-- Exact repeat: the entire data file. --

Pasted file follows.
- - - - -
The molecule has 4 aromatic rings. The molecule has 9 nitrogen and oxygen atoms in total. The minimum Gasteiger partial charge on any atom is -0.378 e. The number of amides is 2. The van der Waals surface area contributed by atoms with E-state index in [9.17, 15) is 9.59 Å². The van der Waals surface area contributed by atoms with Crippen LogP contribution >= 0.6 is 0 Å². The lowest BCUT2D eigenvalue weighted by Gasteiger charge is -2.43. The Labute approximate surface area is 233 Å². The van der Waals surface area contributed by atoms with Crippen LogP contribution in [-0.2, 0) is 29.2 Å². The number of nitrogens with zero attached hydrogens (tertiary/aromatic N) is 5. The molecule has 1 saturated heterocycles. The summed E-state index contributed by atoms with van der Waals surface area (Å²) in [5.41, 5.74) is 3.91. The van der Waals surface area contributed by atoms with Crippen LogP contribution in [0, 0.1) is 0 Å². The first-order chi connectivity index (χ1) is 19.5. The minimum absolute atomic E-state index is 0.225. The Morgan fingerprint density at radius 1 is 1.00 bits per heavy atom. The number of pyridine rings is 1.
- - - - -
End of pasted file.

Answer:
The molecule has 4 aromatic rings. The molecule has 9 nitrogen and oxygen atoms in total. The minimum Gasteiger partial charge on any atom is -0.378 e. The number of amides is 2. The van der Waals surface area contributed by atoms with E-state index in [9.17, 15) is 9.59 Å². The van der Waals surface area contributed by atoms with Crippen LogP contribution >= 0.6 is 0 Å². The lowest BCUT2D eigenvalue weighted by Gasteiger charge is -2.43. The Labute approximate surface area is 233 Å². The van der Waals surface area contributed by atoms with Crippen LogP contribution in [-0.2, 0) is 29.2 Å². The number of nitrogens with zero attached hydrogens (tertiary/aromatic N) is 5. The molecule has 1 saturated heterocycles. The summed E-state index contributed by atoms with van der Waals surface area (Å²) in [5.41, 5.74) is 3.91. The van der Waals surface area contributed by atoms with Crippen LogP contribution in [0, 0.1) is 0 Å². The first-order chi connectivity index (χ1) is 19.5. The minimum absolute atomic E-state index is 0.225. The Morgan fingerprint density at radius 1 is 1.00 bits per heavy atom. The number of pyridine rings is 1.